A generation or two ago, kids played real games with real kids, unaided by electronic distractions. We loved playing an old German game called "The Farmer in the Dell," a musical chanting game played out in a circle of friends. One verse announces, "The cheese stands alone." The verses (some made up on the spot) that included two or more people in the center of the circle were the most fun. Love isn't like that children's verse with the cheese. It doesn't stand alone as joyfully as it stands with others. Love can be found surrounded by empathy, service, sacrifice, gratitude and other virtues as well as fellow beings.
A tiny granddaughter recently revealed, "I know that you're going to give me a really good birthday present because you love me a lot." That comment provided an opportunity to ponder how people perceive our love. We know that gifts of time and service can often be appreciated more than gifts purchased with money. However, the monetary sacrifices to purchase gifts also express love. Someone once bragged to one of my nephews during school lunch time, "My mom baked cookies for me. My nephew proudly replied, "Well my mom bought cookies for me!" One of my favorite Family Circus cartoons by gifted artist Bil Keane wisely admonished, "You can give them things or you can give them time." I loved his illustration of how to gift children. The young and old seem to especially appreciate the gifts of time and experiences. Many of the "inbetweeners" seem to enjoy "things."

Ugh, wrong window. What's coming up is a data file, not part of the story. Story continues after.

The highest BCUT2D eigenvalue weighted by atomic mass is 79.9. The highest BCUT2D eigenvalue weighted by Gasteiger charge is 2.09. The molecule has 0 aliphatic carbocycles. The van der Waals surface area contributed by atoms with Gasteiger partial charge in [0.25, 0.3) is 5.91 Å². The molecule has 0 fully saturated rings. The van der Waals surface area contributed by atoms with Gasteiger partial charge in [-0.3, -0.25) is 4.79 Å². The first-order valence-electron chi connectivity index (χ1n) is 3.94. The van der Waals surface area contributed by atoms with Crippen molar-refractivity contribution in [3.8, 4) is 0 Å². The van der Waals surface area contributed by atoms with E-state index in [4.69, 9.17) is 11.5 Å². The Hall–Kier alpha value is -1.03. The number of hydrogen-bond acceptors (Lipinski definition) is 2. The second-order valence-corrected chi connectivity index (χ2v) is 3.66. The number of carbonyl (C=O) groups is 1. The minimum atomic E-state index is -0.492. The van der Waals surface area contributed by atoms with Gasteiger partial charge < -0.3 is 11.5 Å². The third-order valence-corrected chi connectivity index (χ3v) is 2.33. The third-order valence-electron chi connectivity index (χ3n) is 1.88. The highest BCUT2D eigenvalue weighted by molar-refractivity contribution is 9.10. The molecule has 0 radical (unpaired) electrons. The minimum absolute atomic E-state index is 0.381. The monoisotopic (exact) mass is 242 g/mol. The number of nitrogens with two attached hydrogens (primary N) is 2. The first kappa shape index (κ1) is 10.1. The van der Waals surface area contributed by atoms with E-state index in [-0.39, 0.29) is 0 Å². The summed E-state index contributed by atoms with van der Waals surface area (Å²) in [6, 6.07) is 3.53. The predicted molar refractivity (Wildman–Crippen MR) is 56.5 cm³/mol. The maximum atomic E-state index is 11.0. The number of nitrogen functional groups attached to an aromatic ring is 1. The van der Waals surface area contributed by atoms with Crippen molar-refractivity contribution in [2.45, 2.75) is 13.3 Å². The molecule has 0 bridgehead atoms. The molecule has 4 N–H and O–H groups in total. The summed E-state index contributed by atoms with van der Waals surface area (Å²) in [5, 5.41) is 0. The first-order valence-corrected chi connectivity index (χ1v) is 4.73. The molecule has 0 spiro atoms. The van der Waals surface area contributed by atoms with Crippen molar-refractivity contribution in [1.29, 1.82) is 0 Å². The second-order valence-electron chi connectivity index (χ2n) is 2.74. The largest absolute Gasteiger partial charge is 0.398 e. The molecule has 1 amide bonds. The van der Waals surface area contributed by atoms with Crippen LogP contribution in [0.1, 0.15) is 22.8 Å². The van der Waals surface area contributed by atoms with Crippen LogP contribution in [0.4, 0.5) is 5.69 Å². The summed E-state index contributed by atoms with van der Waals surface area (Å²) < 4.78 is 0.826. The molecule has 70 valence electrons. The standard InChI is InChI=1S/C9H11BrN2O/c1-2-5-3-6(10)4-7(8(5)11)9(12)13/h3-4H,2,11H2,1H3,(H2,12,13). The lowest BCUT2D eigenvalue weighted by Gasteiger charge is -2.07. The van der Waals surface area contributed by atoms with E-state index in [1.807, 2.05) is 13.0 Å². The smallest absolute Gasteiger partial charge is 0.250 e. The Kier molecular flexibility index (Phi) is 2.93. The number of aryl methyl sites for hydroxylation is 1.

It has been said that a little girl's first love is her daddy. David O. McKay admonished fathers that “The most important thing a father can do for his children is to love their mother.” According to the valentine from this little daughter, a father also shows love in more practical ways, like helping with homework.
Young people love to anticipate which heart cupid's arrows will pierce next and are often caught up in the practice of falling in and out of love. As we age and explore different avenues of love and affection, we realize which kinds have the greatest holding power. From my childhood, I perceived the pain that can come from lost love, betrayed love, sick love and denied love. I wondered how to trust love. Advice I often pondered revealed that its greater to trust than to love. What's up with that, I questioned. Thankfully, from my childhood, my life has been enriched by the love of some exemplary people that were both loving and trustworthy. My friend since Kindergarten, has shown love in a thousand different ways – from keeping secrets to showering us with needed gifts just when the need for them arose. She would say, "God put it in my heart to do this." Hmm. God must care about friendships and inspire acts of love. In fact, he often seems to recruit His children to help answer each other's prayers.